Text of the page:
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Last Updated: Wednesday, 5 December 2007, 12:27 GMT
Press reviews: Othello
Chiwetel Ejiofor and Ewan McGregor in Othello
McGregor (right) was last seen in the West End in Guys and Dolls
A new West End production of Shakespeare's Othello starring Ewan McGregor has become the hottest ticket in London.

Tickets for the Donmar Warehouse show are changing hands at many times their original price, according to reports.

Directed by Michael Grandage, the play stars Chiwetel Ejiofor in the title role and Kelly Reilly as Desdemona.

The critics have been largely enthusiastic about the production, though not all were won over by McGregor's performance as Iago.


Chiwetel Ejiofor produces one of the most memorable performances of Othello in recent years.

His interpretation of the angst-ridden Moor is beautifully balanced and judged.

Sadly, though, the same cannot be said of Ewan McGregor's take on the devilish Iago.

We wanted to taste and smell Iago's villainy, and instead we got a rather testy young Scotsman.


This Othello is performed to the highest standards, a strong cast being drilled to an inch of perfection by director Michael Grandage.

Chiwetel Ejiofor in Othello
The title role is played by Chiwetel Ejiofor, star of Kinky Boots
Mr Ejiofor speaks verse with that misleading effortlessness only the very best actors can accomplish.

Ewan McGregor makes Iago a plausible conman, a gifted chameleon. But I could have done with perhaps five per cent more unnerving evil in the performance.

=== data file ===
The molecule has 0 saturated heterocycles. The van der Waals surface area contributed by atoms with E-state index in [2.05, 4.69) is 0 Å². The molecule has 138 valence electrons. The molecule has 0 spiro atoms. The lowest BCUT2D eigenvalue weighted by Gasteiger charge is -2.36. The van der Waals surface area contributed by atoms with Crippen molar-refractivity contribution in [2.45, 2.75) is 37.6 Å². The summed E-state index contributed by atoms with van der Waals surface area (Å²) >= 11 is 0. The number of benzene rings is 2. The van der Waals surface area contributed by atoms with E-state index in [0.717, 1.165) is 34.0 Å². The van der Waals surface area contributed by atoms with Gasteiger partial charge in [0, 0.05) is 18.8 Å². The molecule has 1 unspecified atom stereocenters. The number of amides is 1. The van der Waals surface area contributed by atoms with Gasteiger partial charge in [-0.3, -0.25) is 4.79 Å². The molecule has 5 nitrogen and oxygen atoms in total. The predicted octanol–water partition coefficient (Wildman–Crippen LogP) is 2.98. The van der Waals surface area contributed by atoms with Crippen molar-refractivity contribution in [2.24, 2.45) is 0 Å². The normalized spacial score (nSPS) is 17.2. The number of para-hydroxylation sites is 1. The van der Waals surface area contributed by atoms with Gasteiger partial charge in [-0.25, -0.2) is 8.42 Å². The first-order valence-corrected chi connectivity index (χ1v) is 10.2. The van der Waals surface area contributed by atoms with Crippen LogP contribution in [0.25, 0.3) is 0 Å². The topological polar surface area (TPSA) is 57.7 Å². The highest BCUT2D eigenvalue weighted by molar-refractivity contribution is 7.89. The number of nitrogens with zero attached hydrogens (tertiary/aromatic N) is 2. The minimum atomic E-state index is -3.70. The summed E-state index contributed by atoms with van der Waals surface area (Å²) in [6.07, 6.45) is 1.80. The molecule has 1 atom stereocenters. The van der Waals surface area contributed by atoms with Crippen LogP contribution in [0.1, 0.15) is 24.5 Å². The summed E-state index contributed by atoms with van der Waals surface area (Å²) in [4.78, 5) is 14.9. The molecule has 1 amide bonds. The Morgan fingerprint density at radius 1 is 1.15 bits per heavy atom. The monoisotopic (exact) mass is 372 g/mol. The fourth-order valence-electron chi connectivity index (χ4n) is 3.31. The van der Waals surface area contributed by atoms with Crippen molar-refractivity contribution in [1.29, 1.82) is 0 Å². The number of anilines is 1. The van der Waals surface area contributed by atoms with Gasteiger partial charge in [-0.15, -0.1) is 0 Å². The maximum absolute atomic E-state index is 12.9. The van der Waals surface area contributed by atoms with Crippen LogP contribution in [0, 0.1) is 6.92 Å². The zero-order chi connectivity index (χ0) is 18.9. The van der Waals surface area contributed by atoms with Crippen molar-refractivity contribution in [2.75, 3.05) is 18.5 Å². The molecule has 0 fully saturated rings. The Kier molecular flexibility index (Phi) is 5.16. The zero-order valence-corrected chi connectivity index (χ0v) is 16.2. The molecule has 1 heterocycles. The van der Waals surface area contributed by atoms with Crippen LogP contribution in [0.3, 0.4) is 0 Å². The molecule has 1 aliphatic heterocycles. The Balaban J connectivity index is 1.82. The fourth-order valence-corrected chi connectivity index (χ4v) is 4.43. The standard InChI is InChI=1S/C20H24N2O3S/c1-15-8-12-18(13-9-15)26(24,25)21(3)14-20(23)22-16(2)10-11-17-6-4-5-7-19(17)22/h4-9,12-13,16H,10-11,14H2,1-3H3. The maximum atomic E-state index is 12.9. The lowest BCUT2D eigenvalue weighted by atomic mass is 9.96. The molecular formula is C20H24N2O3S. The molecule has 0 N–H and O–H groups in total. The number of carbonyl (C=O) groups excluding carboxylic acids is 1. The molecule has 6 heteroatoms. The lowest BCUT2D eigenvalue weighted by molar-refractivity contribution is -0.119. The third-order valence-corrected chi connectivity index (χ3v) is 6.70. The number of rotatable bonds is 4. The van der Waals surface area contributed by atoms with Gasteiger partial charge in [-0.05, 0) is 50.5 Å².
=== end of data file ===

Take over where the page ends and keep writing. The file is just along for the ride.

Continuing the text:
But I am searching hard to find too much fault with him. This is certainly an efficient Iago.


I've never quite been able to understand all the fuss about McGregor.

I therefore approached his Iago with pretty low expectations, only to find that I had nevertheless pitched them too high.

In a rare botched shot from director Michael Grandage, McGregor is by far the weakest link in a disappointing production.

There is no glee or panache to this performance, no light and shade in McGregor's workaday, slightly Scottish delivery.

How absurd, in retrospect, to offer the role of Iago, the third longest in the Shakespearean canon, to a man making his debut with the Bard.


With Ejiofor and McGregor, the production finds two actors who can go against the grain of current notions of how their roles should be played.

Chiwetel Ejiofor and Kelly Reilly in Othello
Kelly Reilly (right) plays Desdemona in the sold-out production
Delivering the verse with a warm expressiveness, Ejiofor's magnificent, exotic-accented Othello exudes a calm charisma.

A boyish, bearded McGregor brings an easy affability to the public side of his role.

He drops the mask in order to assume a slightly louche, though insufficiently unsettling, intimacy with the audience.


Ejiofor puts himself into the front rank of modern Othellos.

This is a performance that, in its descent from majestic dignity to deluded rage, suggests a great and noble building being destroyed by the wrecker's ball.

The ball in question, of course, is Iago, of whom Ewan McGregor gives a decent, robust if insufficiently complex account.

In an age of high-concept Shakespeare, Michael Grandage has come up with a refreshingly classical production.

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